Al Monitor | : Major Iranian urban centers have seen unprecedented air pollution in recent years. According to officials, it’s caused primarily by the many cars on the streets, with heavy vehicles including trucks and buses emitting 63% of air-polluting particles. An estimated 350,000 dilapidated heavy vehicles, according to the traffic police, are particularly large producers of pollutants. These vehicles also consume more fuel than newer vehicles. Aging cars, meanwhile, consume 60% to 100% more fuel than than new ones, according to Mohammad Mehdi Talaei, a member of the Car Scrapping Crafts Union.
Iran has long sought to rid its streets of these aged vehicles. At least 1,230,000 such vehicles — some have put the number at more than 2 million — were scrapped in the decade ending in the last Iranian year (March 2016-March 2017).
A plan was devised four years ago to replace old cars with new, mostly imported ones. But the process has ground nearly to a halt due to a lack of coordination among different bodies as well as troubles with financing. A ban on car imports imposed in the current Iranian year further slowed down the process. Although the ban was lifted Dec. 31, only 110,000 out of the 800,000 dilapidated cars planned for this year have been scrapped so far, with less than a month remaining.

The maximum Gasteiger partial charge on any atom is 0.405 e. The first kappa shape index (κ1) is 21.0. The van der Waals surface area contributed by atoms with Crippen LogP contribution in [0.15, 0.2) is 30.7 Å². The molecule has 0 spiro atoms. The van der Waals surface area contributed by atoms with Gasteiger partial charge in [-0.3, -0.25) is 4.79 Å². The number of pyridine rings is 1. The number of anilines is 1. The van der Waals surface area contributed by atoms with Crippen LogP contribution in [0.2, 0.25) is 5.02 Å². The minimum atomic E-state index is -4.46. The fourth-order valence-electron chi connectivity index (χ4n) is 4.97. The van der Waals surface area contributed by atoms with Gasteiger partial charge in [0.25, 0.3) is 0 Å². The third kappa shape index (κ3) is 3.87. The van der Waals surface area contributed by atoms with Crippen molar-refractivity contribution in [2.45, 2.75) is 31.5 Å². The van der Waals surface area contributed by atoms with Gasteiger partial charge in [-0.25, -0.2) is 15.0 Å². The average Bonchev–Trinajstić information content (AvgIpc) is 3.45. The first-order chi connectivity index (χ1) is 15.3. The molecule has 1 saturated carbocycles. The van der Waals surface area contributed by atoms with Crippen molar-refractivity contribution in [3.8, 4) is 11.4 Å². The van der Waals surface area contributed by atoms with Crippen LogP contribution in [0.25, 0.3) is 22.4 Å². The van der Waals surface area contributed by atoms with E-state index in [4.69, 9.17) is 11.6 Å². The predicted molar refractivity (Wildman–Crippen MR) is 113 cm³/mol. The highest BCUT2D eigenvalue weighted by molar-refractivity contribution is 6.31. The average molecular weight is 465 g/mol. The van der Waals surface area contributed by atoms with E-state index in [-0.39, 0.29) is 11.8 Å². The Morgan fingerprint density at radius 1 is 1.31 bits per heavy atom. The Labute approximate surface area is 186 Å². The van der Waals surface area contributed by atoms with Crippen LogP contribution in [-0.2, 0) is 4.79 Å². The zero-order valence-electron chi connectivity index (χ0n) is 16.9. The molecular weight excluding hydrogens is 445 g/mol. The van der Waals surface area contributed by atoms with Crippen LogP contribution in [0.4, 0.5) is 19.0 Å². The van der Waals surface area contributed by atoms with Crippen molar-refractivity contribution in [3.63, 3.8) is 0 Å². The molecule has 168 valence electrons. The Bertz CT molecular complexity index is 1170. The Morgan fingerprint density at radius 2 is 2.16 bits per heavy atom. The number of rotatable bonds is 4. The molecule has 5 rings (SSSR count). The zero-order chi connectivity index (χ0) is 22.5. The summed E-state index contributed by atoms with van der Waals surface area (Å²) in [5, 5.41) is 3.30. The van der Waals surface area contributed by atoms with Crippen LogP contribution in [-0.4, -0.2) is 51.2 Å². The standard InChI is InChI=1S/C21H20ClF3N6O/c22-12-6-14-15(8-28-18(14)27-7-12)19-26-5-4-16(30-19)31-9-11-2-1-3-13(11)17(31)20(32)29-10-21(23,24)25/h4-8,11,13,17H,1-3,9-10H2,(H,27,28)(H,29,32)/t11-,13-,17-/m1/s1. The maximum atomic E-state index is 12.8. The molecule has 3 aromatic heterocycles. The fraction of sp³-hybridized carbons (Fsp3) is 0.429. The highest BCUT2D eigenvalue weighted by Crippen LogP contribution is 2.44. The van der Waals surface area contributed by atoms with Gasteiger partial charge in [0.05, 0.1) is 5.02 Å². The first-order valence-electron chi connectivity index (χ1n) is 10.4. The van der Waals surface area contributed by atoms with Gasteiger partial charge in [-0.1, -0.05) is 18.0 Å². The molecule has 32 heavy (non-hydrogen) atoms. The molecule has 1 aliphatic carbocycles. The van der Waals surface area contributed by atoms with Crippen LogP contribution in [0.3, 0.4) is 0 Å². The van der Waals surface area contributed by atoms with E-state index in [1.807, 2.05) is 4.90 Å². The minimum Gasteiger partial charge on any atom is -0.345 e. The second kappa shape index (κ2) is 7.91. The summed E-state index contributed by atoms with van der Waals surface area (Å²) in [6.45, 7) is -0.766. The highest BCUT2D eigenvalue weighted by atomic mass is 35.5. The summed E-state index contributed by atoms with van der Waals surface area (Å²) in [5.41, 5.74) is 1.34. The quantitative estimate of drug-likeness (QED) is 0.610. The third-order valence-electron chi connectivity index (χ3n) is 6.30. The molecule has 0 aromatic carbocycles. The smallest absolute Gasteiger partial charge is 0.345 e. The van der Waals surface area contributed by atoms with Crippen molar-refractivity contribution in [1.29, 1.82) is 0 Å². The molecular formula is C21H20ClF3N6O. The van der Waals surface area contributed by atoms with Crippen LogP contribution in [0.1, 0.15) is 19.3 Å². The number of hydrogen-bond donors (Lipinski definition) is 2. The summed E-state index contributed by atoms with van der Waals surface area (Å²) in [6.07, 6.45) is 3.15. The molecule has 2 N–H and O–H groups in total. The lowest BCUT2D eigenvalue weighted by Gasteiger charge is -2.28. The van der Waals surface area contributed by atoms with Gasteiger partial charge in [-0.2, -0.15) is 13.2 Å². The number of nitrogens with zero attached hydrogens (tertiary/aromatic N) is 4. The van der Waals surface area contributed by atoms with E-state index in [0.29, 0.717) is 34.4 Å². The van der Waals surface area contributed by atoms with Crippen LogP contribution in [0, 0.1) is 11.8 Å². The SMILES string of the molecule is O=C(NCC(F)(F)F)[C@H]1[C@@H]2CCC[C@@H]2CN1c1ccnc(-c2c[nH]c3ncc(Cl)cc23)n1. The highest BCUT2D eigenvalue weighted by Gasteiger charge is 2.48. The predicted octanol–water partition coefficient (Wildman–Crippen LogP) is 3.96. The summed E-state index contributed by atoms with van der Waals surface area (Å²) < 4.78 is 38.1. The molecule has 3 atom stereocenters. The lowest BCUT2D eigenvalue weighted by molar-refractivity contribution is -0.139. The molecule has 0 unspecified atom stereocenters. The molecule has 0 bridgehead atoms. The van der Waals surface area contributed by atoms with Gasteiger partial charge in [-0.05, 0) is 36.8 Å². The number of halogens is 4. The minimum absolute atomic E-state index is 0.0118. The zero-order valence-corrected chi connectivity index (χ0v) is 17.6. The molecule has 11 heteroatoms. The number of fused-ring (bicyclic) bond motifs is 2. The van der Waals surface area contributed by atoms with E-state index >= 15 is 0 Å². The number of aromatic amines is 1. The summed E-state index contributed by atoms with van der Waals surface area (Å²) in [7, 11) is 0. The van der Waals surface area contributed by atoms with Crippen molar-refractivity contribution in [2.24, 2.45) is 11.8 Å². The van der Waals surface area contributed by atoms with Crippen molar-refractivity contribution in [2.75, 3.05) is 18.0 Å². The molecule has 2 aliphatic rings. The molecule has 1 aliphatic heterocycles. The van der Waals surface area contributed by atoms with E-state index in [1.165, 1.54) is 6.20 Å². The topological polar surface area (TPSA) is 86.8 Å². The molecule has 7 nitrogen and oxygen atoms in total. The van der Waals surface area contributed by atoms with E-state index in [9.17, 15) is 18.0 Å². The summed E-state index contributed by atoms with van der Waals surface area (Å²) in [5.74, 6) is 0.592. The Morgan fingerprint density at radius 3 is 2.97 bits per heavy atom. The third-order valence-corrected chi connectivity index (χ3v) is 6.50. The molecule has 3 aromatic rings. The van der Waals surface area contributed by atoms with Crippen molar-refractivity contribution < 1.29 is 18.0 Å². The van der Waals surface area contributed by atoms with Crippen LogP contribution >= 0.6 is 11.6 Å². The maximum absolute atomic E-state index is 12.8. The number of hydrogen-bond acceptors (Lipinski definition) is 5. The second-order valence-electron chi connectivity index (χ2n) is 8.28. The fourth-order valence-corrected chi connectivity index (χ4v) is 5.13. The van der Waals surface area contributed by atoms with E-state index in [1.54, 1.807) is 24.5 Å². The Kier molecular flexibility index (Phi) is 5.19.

The plan has not been abandoned. Earlier this month, the government announced a major project to scrap 202,500 dilapidated heavy vehicles and replace them with new ones, to be launched in the next Iranian year. It is projected to take three years to complete at a cost of $7 billion. There are plans to extend it later on to include cars and motorcycles.